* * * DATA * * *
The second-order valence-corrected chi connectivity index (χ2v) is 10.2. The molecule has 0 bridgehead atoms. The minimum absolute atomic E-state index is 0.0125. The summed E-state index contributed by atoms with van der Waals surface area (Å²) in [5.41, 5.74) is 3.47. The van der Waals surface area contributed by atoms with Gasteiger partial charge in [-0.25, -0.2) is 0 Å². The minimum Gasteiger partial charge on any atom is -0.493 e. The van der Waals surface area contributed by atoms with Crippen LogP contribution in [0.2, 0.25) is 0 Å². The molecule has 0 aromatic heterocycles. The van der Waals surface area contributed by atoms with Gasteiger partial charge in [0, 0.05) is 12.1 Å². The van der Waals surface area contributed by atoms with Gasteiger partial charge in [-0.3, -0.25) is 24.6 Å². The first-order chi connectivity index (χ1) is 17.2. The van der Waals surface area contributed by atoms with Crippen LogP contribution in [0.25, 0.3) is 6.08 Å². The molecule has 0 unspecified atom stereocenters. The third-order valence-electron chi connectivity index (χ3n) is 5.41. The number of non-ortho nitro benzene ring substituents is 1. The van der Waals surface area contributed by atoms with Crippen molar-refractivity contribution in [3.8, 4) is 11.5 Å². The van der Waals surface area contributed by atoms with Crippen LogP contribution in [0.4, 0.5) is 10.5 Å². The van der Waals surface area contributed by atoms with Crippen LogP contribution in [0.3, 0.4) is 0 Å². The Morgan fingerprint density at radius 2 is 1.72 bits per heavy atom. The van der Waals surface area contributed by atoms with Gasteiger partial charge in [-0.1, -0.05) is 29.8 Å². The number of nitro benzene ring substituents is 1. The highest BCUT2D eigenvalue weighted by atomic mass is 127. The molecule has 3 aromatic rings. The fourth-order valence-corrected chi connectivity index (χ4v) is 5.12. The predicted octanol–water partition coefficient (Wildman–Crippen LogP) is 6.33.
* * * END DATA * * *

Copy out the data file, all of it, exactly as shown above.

The second-order valence-corrected chi connectivity index (χ2v) is 10.2. The molecule has 0 bridgehead atoms. The minimum absolute atomic E-state index is 0.0125. The summed E-state index contributed by atoms with van der Waals surface area (Å²) in [5.41, 5.74) is 3.47. The van der Waals surface area contributed by atoms with Gasteiger partial charge in [-0.25, -0.2) is 0 Å². The minimum Gasteiger partial charge on any atom is -0.493 e. The van der Waals surface area contributed by atoms with Crippen LogP contribution in [0.2, 0.25) is 0 Å². The molecule has 0 aromatic heterocycles. The van der Waals surface area contributed by atoms with Gasteiger partial charge in [0, 0.05) is 12.1 Å². The van der Waals surface area contributed by atoms with Gasteiger partial charge in [-0.3, -0.25) is 24.6 Å². The first-order chi connectivity index (χ1) is 17.2. The van der Waals surface area contributed by atoms with Crippen LogP contribution in [0.25, 0.3) is 6.08 Å². The molecule has 0 unspecified atom stereocenters. The third-order valence-electron chi connectivity index (χ3n) is 5.41. The number of non-ortho nitro benzene ring substituents is 1. The van der Waals surface area contributed by atoms with Crippen molar-refractivity contribution in [3.8, 4) is 11.5 Å². The van der Waals surface area contributed by atoms with Crippen LogP contribution in [0.4, 0.5) is 10.5 Å². The van der Waals surface area contributed by atoms with Crippen LogP contribution in [0.3, 0.4) is 0 Å². The Morgan fingerprint density at radius 2 is 1.72 bits per heavy atom. The van der Waals surface area contributed by atoms with Gasteiger partial charge in [-0.1, -0.05) is 29.8 Å². The number of nitro benzene ring substituents is 1. The highest BCUT2D eigenvalue weighted by atomic mass is 127. The molecule has 3 aromatic rings. The fourth-order valence-corrected chi connectivity index (χ4v) is 5.12. The predicted octanol–water partition coefficient (Wildman–Crippen LogP) is 6.33.